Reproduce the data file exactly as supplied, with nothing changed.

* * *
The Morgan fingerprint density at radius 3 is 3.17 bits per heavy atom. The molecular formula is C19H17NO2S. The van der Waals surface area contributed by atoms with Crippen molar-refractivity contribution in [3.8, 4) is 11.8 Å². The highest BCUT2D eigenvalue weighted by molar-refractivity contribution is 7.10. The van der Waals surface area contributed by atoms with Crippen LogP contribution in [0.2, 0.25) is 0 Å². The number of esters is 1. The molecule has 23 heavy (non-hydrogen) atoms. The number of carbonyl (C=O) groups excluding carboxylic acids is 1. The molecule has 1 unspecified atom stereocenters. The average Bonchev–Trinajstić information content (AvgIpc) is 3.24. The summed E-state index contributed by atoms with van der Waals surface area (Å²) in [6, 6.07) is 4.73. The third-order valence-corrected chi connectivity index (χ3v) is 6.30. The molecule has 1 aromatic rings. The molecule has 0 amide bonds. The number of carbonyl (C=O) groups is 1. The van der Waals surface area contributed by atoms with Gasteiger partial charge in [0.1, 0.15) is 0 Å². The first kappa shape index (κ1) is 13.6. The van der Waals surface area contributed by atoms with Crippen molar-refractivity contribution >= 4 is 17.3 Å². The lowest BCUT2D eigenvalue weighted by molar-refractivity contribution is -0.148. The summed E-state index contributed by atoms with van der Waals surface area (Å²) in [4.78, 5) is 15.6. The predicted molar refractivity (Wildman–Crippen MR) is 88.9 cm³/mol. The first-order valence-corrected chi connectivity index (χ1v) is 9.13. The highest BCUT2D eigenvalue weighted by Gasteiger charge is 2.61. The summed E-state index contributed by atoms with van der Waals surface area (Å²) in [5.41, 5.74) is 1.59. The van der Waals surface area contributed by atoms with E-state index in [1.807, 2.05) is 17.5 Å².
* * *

The Morgan fingerprint density at radius 3 is 3.17 bits per heavy atom. The molecular formula is C19H17NO2S. The van der Waals surface area contributed by atoms with Crippen molar-refractivity contribution in [3.8, 4) is 11.8 Å². The highest BCUT2D eigenvalue weighted by molar-refractivity contribution is 7.10. The van der Waals surface area contributed by atoms with Crippen LogP contribution in [0.2, 0.25) is 0 Å². The number of esters is 1. The molecule has 23 heavy (non-hydrogen) atoms. The number of carbonyl (C=O) groups excluding carboxylic acids is 1. The molecule has 1 unspecified atom stereocenters. The average Bonchev–Trinajstić information content (AvgIpc) is 3.24. The summed E-state index contributed by atoms with van der Waals surface area (Å²) in [6, 6.07) is 4.73. The third-order valence-corrected chi connectivity index (χ3v) is 6.30. The molecule has 1 aromatic rings. The molecule has 0 amide bonds. The number of carbonyl (C=O) groups is 1. The van der Waals surface area contributed by atoms with Gasteiger partial charge in [0.1, 0.15) is 0 Å². The first kappa shape index (κ1) is 13.6. The van der Waals surface area contributed by atoms with Crippen molar-refractivity contribution >= 4 is 17.3 Å². The lowest BCUT2D eigenvalue weighted by molar-refractivity contribution is -0.148. The summed E-state index contributed by atoms with van der Waals surface area (Å²) in [4.78, 5) is 15.6. The predicted molar refractivity (Wildman–Crippen MR) is 88.9 cm³/mol. The first-order valence-corrected chi connectivity index (χ1v) is 9.13. The highest BCUT2D eigenvalue weighted by Gasteiger charge is 2.61. The summed E-state index contributed by atoms with van der Waals surface area (Å²) in [5.41, 5.74) is 1.59. The van der Waals surface area contributed by atoms with E-state index in [1.807, 2.05) is 17.5 Å².